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1.
Infect Control Hosp Epidemiol ; 43(7): 834-839, 2022 Jul.
Article in English | MEDLINE | ID: covidwho-2185189

ABSTRACT

OBJECTIVES: An accurate estimate of the average number of hand hygiene opportunities per patient hour (HHO rate) is required to implement group electronic hand hygiene monitoring systems (GEHHMSs). We sought to identify predictors of HHOs to validate and implement a GEHHMS across a network of critical care units. DESIGN: Multicenter, observational study (10 hospitals) followed by quality improvement intervention involving 24 critical care units across 12 hospitals in Ontario, Canada. METHODS: Critical care patient beds were randomized to receive 1 hour of continuous direct observation to determine the HHO rate. A Poisson regression model determined unit-level predictors of HHOs. Estimates of average HHO rates across different types of critical care units were derived and used to implement and evaluate use of GEHHMS. RESULTS: During 2,812 hours of observation, we identified 25,417 HHOs. There was significant variability in HHO rate across critical care units. Time of day, day of the week, unit acuity, patient acuity, patient population and use of transmission-based precautions were significantly associated with HHO rate. Using unit-specific estimates of average HHO rate, aggregate HH adherence was 30.0% (1,084,329 of 3,614,908) at baseline with GEHHMS and improved to 38.5% (740,660 of 1,921,656) within 2 months of continuous feedback to units (P < .0001). CONCLUSIONS: Unit-specific estimates based on known predictors of HHO rate enabled broad implementation of GEHHMS. Further longitudinal quality improvement efforts using this system are required to assess the impact of GEHHMS on both HH adherence and clinical outcomes within critically ill patient populations.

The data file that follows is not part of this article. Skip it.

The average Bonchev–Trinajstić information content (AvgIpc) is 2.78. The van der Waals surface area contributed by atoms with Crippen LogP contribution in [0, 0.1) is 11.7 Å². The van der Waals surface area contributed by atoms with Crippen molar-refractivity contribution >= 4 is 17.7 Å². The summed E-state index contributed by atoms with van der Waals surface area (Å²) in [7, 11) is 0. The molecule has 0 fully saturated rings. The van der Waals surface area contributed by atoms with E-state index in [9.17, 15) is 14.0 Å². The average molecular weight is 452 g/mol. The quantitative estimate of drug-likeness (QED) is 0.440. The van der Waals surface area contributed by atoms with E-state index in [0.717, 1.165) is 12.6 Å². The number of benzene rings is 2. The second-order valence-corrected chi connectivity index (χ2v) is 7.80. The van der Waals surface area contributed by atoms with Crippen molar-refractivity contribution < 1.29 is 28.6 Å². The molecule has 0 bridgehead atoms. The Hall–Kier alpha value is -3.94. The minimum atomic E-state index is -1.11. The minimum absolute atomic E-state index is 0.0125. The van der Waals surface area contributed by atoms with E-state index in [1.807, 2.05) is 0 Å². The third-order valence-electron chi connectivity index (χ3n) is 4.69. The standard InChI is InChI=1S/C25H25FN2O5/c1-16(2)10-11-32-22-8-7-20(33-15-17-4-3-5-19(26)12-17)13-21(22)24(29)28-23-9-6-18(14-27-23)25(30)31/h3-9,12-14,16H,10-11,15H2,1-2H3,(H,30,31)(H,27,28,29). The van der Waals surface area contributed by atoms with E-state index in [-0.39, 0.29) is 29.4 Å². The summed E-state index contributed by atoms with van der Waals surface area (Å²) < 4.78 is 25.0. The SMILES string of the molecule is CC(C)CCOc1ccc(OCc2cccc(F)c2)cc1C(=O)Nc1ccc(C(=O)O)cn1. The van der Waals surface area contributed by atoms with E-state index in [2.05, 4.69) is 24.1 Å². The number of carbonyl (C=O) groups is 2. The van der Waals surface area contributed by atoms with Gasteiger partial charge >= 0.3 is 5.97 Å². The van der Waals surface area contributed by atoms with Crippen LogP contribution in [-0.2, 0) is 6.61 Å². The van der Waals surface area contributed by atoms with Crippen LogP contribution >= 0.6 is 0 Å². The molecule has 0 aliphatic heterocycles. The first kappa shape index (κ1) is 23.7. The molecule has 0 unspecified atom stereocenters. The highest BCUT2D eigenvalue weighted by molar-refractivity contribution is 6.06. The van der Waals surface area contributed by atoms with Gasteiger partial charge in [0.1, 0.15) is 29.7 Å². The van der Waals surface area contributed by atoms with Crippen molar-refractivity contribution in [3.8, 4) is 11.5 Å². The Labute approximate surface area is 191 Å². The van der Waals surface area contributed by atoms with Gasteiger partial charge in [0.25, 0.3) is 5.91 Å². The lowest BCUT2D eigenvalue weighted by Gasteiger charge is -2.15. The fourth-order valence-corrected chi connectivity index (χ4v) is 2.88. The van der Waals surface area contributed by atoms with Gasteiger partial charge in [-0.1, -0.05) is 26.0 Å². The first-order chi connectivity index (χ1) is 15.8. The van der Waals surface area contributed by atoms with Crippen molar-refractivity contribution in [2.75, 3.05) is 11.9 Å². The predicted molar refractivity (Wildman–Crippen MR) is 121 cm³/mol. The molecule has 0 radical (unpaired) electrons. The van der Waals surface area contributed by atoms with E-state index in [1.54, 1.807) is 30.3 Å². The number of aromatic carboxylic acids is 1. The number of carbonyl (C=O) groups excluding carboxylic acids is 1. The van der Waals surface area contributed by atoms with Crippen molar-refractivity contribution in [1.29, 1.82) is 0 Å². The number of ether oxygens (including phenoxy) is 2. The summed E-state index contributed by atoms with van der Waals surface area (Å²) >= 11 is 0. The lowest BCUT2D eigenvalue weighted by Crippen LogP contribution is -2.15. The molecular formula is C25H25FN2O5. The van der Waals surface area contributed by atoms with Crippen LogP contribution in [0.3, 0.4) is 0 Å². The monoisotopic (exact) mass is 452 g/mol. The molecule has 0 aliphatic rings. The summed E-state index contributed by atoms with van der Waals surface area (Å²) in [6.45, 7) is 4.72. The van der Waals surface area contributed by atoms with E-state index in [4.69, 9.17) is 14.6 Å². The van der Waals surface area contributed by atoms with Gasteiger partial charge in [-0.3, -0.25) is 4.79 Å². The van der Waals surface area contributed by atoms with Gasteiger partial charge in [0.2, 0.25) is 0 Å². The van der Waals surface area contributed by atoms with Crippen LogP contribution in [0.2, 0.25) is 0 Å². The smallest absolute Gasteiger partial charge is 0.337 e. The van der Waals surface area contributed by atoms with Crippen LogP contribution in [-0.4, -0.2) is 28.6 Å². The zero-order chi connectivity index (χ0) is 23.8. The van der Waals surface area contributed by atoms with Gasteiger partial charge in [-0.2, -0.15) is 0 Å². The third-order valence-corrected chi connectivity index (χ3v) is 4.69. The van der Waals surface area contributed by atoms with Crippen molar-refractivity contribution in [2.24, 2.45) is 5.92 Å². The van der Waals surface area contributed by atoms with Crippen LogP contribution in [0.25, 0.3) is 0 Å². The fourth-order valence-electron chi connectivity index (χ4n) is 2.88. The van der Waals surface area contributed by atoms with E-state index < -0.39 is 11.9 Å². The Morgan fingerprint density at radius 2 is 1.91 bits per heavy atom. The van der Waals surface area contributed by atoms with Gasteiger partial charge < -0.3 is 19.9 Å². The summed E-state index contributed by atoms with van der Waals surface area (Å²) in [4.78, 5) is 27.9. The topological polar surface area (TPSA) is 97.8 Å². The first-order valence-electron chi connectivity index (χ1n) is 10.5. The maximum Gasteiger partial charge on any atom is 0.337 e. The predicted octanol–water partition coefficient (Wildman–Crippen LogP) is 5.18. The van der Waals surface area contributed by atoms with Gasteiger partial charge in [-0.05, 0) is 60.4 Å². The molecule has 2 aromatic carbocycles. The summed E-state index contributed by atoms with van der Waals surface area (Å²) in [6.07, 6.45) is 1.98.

Subject(s)
Cross Infection , Hand Hygiene , Critical Care , Cross Infection/prevention & control , Electronics , Guideline Adherence , Humans , Infection Control , Ontario
2.
Antimicrob Resist Infect Control ; 11(1): 127, 2022 10 26.
Article in English | MEDLINE | ID: covidwho-2139414

ABSTRACT